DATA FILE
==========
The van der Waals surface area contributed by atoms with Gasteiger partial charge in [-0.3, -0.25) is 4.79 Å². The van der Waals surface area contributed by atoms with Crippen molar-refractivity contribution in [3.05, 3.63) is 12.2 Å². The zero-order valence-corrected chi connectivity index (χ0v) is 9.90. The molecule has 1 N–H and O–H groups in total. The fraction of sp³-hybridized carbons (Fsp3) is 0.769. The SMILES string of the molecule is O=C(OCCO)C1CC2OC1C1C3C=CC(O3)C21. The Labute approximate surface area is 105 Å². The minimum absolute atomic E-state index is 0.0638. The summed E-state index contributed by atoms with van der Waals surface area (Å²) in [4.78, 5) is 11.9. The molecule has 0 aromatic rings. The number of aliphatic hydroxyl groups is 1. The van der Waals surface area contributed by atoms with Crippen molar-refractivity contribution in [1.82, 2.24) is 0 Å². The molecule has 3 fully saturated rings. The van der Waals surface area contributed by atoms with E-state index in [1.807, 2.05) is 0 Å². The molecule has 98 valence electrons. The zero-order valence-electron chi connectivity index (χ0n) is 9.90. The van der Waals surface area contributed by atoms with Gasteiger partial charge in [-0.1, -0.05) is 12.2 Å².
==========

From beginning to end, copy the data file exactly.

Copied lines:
The van der Waals surface area contributed by atoms with Gasteiger partial charge in [-0.3, -0.25) is 4.79 Å². The van der Waals surface area contributed by atoms with Crippen molar-refractivity contribution in [3.05, 3.63) is 12.2 Å². The zero-order valence-corrected chi connectivity index (χ0v) is 9.90. The molecule has 1 N–H and O–H groups in total. The fraction of sp³-hybridized carbons (Fsp3) is 0.769. The SMILES string of the molecule is O=C(OCCO)C1CC2OC1C1C3C=CC(O3)C21. The Labute approximate surface area is 105 Å². The minimum absolute atomic E-state index is 0.0638. The summed E-state index contributed by atoms with van der Waals surface area (Å²) in [4.78, 5) is 11.9. The molecule has 0 aromatic rings. The number of aliphatic hydroxyl groups is 1. The van der Waals surface area contributed by atoms with Crippen molar-refractivity contribution in [1.82, 2.24) is 0 Å². The molecule has 3 fully saturated rings. The van der Waals surface area contributed by atoms with E-state index in [1.807, 2.05) is 0 Å². The molecule has 98 valence electrons. The zero-order valence-electron chi connectivity index (χ0n) is 9.90. The van der Waals surface area contributed by atoms with Gasteiger partial charge in [-0.1, -0.05) is 12.2 Å².